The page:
For many in the marketing community, the rise and prominence of social media was a radical departure. Now you weren’t just speaking to your audience, they were speaking back and influencing people’s perception of your brand outside of your control. This is a monumental shift, right? Not really.
In his book, The Micro-Script Rules, Bill Schley offers an observation about the role of social media for marketing and makes the argument that it’s not really all that radical at all. His observation is that the power of social media comes from it being a new take on one of the oldest (and still most effective) advertising practices in the world, word-of-mouth marketing.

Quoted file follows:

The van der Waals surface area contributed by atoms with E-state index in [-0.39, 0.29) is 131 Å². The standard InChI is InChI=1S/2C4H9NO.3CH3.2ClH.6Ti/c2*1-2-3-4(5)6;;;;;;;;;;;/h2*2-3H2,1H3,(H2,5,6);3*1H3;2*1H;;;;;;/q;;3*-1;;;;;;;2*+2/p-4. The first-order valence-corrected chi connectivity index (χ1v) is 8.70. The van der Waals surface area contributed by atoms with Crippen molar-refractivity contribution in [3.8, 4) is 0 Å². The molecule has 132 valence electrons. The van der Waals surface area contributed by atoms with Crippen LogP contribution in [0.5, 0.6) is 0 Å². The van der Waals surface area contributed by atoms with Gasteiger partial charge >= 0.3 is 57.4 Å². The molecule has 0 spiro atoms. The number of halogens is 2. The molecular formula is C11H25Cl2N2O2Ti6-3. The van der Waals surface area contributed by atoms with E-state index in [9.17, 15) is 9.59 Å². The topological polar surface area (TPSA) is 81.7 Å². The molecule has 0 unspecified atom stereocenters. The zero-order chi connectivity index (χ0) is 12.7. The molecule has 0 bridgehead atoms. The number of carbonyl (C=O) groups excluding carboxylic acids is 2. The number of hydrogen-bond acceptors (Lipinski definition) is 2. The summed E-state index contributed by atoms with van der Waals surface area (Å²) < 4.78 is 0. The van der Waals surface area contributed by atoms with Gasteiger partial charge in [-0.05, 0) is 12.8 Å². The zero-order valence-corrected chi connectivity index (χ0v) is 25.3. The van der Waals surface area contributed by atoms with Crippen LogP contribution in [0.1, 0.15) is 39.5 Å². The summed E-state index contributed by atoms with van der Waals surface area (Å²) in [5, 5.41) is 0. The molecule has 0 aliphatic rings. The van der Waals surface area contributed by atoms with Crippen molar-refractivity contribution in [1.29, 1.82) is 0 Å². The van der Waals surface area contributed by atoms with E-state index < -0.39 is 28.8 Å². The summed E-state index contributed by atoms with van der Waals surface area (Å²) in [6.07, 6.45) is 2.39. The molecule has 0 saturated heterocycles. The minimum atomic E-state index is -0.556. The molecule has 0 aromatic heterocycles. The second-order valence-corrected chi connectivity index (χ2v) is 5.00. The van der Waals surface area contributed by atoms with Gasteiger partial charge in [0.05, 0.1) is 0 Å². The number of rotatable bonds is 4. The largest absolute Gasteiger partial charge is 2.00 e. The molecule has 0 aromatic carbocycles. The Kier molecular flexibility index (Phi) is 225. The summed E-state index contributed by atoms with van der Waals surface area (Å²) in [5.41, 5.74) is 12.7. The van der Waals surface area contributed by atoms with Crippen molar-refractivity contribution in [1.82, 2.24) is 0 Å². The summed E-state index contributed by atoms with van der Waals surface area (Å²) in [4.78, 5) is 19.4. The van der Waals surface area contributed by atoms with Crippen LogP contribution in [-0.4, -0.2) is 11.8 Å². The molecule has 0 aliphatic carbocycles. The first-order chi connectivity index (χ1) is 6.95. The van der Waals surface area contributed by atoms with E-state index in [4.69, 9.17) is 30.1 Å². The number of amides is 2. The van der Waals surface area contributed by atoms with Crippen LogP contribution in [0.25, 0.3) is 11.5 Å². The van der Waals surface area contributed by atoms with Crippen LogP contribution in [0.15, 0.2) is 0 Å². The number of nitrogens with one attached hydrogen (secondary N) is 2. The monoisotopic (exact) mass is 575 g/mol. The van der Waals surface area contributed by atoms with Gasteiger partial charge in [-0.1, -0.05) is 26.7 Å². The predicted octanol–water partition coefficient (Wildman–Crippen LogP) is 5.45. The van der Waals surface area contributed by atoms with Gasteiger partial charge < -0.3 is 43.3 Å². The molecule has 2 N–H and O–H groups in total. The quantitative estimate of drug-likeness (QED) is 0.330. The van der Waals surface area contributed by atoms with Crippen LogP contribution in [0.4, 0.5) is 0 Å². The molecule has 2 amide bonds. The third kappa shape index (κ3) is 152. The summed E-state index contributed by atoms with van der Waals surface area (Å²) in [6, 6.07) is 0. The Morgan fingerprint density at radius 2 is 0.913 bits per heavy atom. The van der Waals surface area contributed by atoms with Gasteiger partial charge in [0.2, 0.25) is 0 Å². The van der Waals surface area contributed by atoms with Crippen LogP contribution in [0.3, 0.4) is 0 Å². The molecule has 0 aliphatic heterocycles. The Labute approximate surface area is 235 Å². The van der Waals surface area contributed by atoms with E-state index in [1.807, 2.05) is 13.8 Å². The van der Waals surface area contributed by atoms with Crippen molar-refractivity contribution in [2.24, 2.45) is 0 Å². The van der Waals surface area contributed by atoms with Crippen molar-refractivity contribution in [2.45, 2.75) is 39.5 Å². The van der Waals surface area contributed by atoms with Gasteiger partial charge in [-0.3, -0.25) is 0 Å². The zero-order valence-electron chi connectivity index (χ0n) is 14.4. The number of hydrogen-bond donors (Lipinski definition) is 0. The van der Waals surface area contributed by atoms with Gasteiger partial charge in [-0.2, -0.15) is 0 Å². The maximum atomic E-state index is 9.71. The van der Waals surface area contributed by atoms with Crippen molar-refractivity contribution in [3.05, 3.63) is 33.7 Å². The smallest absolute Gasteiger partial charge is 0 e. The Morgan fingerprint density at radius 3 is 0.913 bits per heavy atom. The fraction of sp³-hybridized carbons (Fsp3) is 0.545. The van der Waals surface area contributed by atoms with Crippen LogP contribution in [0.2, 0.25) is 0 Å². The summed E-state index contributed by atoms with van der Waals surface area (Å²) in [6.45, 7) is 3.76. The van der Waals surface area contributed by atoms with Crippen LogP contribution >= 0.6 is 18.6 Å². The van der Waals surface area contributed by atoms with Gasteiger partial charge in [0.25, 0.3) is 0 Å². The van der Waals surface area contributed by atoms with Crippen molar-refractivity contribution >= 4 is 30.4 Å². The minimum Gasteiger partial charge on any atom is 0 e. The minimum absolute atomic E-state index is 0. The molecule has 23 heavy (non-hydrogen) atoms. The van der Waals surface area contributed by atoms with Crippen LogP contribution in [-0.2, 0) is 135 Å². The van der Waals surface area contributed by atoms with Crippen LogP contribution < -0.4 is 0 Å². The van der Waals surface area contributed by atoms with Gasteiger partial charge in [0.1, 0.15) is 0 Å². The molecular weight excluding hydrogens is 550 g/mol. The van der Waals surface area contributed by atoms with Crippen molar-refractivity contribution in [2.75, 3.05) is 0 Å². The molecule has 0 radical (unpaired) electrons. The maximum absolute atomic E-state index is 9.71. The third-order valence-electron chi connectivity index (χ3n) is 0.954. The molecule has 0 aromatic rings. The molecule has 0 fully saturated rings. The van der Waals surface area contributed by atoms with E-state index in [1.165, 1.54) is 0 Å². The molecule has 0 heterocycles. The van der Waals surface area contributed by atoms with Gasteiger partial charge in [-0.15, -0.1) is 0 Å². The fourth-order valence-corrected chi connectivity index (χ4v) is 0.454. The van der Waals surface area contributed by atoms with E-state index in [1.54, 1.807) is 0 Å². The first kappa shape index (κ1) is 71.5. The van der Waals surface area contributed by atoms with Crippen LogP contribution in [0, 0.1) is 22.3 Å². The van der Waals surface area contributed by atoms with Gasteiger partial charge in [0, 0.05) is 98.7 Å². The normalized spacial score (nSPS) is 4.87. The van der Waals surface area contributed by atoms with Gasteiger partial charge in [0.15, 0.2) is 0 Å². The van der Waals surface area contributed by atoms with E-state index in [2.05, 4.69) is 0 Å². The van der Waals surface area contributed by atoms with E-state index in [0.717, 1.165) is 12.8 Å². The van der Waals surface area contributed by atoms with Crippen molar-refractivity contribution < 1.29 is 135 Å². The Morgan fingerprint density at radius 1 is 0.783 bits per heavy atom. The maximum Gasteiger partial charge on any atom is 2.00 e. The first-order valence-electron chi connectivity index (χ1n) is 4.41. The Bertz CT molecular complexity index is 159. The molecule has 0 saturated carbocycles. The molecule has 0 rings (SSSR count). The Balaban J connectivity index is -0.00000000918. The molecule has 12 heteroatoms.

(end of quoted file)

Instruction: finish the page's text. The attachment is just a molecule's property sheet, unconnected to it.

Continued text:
When you think of it like that, there’s nothing new about it. You want to engage people to be ambassadors on your behalf while limiting the amount of negative conversation around your brand. The difference is understanding the platforms and how to effectively achieve this.
Do you really need to do this? Yes. According to a 2013 global study from Nielson on the most trusted forms of advertising, “recommendations from people I know” topped the list with 85% of respondents claiming it was the most trustworthy form of communication. This means someone else talking about your brand is more credible than you doing it.
Clearly this isn’t the only use of social media but it’s a powerful component that shouldn’t be ignored. There’s nothing radical about that.